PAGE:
Even so, it is important to distinguish between what is considered essential and non-essential printing in today’s business environment. There are several horizontal use cases spanning across industry sectors that continue to rely heavily on paper, such as customer and employee onboarding, expense reporting, sales operations, applications processes, and purchasing, just to name a few. At the same time, paper also persists in many vertical markets such as healthcare, insurance, banking, manufacturing, distribution, and public sector. These printing applications will not simply disappear unless they are replaced by some form of digital alternative.
The benefits of going paperless, or at least optimizing and automating workflow when and where appropriate are hard to ignore. Businesses cite several factors when it comes to identifying roadblocks with existing document processes. The fact that so much of existing workflow is wrapped up in paper-based processes is always at the top of the list: 42% of knowledge workers identify manual, paper-based workflows as the number one contributor to making their daily workflow tasks less efficient, costlier, or less productive.
As we have seen in recent years, migrating from paper to digital is not always a simple task. There are numerous barriers that continue to hinder the ongoing adoption and deployment of digital workflow and process optimization—legacy workflow, company policy, and employee preference all play a significant role. But limitations with existing technology and infrastructure represent the biggest stumbling blocks when it comes to advancing paperless initiatives. Many organizations utilize a combination of both paper and digital content within the same workflow process due to incompatible document management systems and lack of interoperability between new digital systems and the legacy business. Lack of integration and interoperability between these disparate systems and various information silos is where things begin to break down.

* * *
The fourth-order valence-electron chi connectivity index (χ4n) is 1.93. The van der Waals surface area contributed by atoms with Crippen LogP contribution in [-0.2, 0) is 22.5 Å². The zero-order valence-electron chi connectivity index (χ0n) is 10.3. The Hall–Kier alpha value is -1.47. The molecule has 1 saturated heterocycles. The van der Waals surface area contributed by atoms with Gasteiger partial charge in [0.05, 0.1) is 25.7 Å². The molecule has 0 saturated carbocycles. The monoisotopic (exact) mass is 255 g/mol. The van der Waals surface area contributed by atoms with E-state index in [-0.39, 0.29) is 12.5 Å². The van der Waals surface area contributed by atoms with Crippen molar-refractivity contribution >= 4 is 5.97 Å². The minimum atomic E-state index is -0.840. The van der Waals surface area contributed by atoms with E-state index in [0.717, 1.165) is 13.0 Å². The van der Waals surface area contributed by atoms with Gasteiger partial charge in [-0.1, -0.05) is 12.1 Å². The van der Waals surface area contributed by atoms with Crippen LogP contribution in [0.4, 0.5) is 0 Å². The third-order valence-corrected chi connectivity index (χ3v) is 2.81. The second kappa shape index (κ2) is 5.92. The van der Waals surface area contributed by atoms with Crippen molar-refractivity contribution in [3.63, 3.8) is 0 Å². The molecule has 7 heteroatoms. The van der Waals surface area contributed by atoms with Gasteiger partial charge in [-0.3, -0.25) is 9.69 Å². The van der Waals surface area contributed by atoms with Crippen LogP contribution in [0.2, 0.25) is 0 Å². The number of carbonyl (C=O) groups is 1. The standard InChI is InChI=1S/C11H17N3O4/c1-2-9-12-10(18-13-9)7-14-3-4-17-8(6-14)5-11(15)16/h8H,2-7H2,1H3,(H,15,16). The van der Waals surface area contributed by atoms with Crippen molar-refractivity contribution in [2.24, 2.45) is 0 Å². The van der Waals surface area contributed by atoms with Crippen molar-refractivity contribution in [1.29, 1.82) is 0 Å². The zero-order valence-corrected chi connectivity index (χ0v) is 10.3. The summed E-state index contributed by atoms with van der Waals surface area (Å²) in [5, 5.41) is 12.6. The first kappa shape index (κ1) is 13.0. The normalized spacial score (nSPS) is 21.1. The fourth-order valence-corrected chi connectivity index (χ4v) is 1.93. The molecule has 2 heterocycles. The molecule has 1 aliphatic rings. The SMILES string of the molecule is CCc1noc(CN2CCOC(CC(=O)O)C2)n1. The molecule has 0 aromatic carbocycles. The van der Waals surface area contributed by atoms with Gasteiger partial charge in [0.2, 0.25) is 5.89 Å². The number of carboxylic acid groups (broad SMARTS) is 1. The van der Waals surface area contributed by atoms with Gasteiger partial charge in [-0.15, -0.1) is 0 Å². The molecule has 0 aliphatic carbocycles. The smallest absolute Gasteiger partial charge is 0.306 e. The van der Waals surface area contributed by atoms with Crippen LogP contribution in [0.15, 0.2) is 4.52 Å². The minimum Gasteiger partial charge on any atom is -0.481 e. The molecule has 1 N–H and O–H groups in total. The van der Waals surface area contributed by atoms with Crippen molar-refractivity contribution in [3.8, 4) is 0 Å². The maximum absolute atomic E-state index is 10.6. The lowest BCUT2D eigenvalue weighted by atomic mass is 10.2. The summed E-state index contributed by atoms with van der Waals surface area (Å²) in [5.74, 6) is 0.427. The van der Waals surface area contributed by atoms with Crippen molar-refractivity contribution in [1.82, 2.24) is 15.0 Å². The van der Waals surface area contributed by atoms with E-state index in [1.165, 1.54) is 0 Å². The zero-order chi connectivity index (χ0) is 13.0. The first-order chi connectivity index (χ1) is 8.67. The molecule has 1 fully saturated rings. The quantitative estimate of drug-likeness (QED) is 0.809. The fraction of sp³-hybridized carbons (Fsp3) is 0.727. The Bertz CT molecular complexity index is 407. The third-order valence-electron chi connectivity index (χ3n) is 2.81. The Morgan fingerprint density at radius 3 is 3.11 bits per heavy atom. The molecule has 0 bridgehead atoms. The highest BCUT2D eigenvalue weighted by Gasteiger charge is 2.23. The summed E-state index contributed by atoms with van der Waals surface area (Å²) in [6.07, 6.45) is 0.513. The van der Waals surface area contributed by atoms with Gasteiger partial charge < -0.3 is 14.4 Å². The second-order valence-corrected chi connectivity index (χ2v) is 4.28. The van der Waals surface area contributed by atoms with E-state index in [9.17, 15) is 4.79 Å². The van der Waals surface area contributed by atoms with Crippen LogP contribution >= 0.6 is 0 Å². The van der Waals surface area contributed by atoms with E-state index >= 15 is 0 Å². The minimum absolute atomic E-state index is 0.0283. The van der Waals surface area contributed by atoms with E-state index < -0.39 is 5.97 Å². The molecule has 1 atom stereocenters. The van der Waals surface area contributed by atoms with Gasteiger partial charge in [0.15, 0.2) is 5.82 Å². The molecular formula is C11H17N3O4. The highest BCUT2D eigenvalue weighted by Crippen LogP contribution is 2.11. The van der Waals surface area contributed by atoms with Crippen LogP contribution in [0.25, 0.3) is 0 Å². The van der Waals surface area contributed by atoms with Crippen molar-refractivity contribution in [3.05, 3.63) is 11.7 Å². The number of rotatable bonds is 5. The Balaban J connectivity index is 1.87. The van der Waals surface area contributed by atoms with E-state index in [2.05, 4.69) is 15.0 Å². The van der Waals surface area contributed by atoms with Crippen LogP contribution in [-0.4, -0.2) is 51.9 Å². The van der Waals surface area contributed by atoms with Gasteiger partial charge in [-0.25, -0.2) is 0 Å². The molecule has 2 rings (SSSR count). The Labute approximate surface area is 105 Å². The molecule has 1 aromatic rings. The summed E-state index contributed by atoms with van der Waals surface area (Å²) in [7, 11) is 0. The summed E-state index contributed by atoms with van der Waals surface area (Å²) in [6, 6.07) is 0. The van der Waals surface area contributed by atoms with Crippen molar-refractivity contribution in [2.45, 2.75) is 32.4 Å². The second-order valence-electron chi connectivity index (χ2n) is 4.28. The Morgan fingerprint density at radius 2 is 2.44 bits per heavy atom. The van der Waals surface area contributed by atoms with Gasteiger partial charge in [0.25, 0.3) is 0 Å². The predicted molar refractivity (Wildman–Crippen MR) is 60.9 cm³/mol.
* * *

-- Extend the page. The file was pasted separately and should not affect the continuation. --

For many organizations, document workflow automation is an ad-hoc process and it is not always easy or cost-effective to figure out how and where to begin. Too often, there is a tendency to try and take smaller bites by selecting a single workflow that is easily identified as one with numerous process bottlenecks and try to attack it without consideration for other upstream or downstream processes that might be impacted. Or, businesses will opt to automate only a portion of the workflow, creating a hybrid approach that is only partially automated and therefore almost always destined to fail, or at least yield limited return on investment.
An effective paperless strategy should be rooted in three primary objectives: digitizing business inputs that arrive in paper format; decreasing unnecessary printing in existing workflows; and automating and improving business processes while enabling access to critical information trapped in hardcopy documents. Now more than ever, organizations must focus on putting systems in place to ensure business continuity. At the same time, it is imperative to enable the mobile worker by facilitating a borderless organization that empowers employees to work securely anywhere, anytime, and with seamless interoperability between systems. Business agility is important, but so too is the ability to maintain a competitive advantage as we transition into a new way of conducting business. Without a doubt, the COVID-19 pandemic has underscored the importance of being an organization that is resilient, agile, and fully connected – or digital.